call-with-current-continuation

Closures get a lot of the press; so here's something that many everyday programmers don't know about.

First off, definitions:

  • A Continuation is the computational state of a program (i.e. - function stack, not heap) saved into a data structure for later user.
  • A higher order function is a function that takes another function as a parameter; or it is a function that returns a function as its output; or it is both.
  • A non-local return is a way to immediately exit a function and transfer control to some point in function stack; similar to goto, but not quite.

call-with-current-continuation is a Scheme higher order function that saves the current computational state, and then executes an abortable procedure (a higher order function passed in as the call-with-current-continuation's sole parameter); the called abortable procedure, which has only one parameter, is given an escape procedure; calling the escape procedure from within the abortable procedure will execute a non-local return back to its respective call-with-current-continuation; the return value of the call-with-current-continuation is either the natural return value of the abortable procedure or a single value passed to the escape procedure; and call-with-current-continuation is also known by its shorter alias: call/cc.

Example:

; Define some procedure I want to escape from.
  (define my_abortable_procedure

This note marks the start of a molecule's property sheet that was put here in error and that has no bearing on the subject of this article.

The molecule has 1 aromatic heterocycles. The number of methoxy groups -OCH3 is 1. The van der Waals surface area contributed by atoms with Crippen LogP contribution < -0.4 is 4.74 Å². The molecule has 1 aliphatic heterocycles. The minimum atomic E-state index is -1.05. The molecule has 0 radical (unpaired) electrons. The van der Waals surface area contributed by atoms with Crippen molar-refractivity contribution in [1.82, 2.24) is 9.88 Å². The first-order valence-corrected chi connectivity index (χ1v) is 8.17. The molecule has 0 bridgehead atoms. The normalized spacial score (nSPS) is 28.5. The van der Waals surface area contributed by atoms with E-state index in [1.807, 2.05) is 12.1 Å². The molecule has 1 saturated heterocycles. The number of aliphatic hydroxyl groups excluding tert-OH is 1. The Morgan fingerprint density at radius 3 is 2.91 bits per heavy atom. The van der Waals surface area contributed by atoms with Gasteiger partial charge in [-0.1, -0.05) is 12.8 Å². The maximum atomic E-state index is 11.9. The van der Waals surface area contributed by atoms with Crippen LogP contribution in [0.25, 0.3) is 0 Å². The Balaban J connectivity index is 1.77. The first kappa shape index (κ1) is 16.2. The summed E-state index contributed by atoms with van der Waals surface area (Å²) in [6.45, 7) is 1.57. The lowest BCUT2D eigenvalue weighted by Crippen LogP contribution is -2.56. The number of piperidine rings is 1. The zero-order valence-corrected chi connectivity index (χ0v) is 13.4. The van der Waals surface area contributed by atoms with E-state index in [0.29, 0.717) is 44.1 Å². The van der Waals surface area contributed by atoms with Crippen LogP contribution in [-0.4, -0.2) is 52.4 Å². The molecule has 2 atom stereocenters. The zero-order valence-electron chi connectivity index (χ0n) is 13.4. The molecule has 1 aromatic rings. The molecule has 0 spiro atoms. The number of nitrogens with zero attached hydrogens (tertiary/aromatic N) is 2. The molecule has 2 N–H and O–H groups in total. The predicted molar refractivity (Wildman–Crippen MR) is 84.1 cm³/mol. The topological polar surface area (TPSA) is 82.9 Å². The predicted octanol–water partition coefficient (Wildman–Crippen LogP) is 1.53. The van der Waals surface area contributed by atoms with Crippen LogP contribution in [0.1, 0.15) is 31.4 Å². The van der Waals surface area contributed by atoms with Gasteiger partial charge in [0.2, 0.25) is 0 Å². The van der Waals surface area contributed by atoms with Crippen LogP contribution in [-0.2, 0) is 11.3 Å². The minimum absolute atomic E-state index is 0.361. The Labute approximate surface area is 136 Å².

(lambda (escape_procedure)
      ; Do stuff
      (+ 1 1)
      ;nonlocal return
      (escape_procedure 'SOMEVALUE)
      (display 'NEVERREACHED_WHEN_ESCAPE_IS_CALLED)))

  (display (call/cc my_abortable_procedure))
  ; displays: SOMEVALUE
  ; The return value of call/cc is the value either returned by my_abortable_procedure or
  ; the value passed to escape_procedure

Here's an example I found showing how one can jump back into a function call instead of escaping it.

(define return #f) 
  
 (+ 1 (call/cc 
        (lambda (cont) 
          (set! return cont) 
          1))) 
; The above returns 2

(return 22)
; The above returns 23

So what's it all good for? Well, examples of use include Exceptions (e.g. - catch, throw, raise, and rescue), Co-routines, Backtracking, and Cooperative Multitasking.

"But I don't use Scheme (or Lisp)."

Ruby has it too [1] [2]!

[UPDATE:12JUNE2007] - I just watched the The 90 Minute Scheme to C compiler talk given by Marc Feeley in 2004; part one takes an incredible 10 minute tangent into talking about call/cc (while talking about continuations in general). Definitely watch it for a great explanation.